Luno, Tokenize pledge tight security as hackers hit operators abroad

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In less than 2 weeks last month, almost RM2.9b worth of cryptocurrency assets were stolen by hackers from 2 leading exchanges abroad

by AFIQ AZIZ / Pic by TMR FILE PIX

THE hacking of digital asset exchanges (DAXs) abroad has put some fear in digital currency investors here their investments on local DAXs may equally be vulnerable to hackers if there are no comprehensive security measures in place.

In less than two weeks last month, almost US$700 million (RM2.9 billion) worth of cryptocurrency assets were stolen by hackers from two leading exchanges abroad.

China-based Poly Network, a smart contract-driven platform that facilitates transactions between various platforms, had US$600 million worth of crypto money stolen, before the hacker, or hackers, returned most of the stolen funds, saying the heist was just “for fun”. It was dubbed as the biggest cryptocurrency theft ever.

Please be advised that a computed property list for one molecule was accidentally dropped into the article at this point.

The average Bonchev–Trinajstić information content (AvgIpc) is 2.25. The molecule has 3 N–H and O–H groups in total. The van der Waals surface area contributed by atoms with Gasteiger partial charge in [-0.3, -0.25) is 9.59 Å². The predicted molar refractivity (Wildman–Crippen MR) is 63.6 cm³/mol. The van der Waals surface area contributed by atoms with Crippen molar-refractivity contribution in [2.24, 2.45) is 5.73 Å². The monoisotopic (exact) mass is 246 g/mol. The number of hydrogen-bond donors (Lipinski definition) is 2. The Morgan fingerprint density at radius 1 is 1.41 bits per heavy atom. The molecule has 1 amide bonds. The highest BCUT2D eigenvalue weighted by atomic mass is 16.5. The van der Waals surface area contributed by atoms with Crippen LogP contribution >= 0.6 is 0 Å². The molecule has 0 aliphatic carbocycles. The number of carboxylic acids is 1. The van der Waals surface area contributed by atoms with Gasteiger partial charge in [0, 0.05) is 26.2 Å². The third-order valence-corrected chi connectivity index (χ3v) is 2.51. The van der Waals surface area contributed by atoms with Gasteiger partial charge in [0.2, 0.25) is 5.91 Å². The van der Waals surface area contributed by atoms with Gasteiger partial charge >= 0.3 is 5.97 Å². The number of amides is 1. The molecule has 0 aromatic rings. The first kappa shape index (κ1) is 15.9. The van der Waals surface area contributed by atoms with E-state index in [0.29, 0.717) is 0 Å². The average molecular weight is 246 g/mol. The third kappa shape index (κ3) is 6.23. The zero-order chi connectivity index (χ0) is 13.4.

Then, the Japanese cryptocurrency exchange known as Liquid was hit in a cyberattack by hackers who made off with a reported US$97 million worth of digital coins.

Liquid has since stated some of its digital currency wallets had been “compromised”, and hackers had transferred the assets to four different wallets.

While the cryptocurrency market in Malaysia is far smaller compared to peers abroad, it is growing with the Securities Commission licensing four DAXs.

Luno’s infrastructure is also hosted on Amazon Web Services which o ers a secure environment for its services, Tang says

The leading DAX, Luno Malaysia Sdn Bhd, reported almost US$1 billion (RM4.2 billion) in total transactions as of June compared to US$300 million (RM1.23 billion) for the whole of 2020.

It currently stores more than RM1 billion of digital assets including bitcoin, ethereum, ripple and litecoin with 300,000 account holders.

In an email to The Malaysian Reserve (TMR), Luno Malaysia country manager Aaron Tang stated DAX keeps most of its customers’ private keys in physical bank vaults inside safety deposit boxes, called “deep freeze” storage to maximise the safety of its customer’s cryptocurrencies.

“Deep-freeze keys are ‘multi-sig’ keys, meaning multiple keys must always be present to authorise a…

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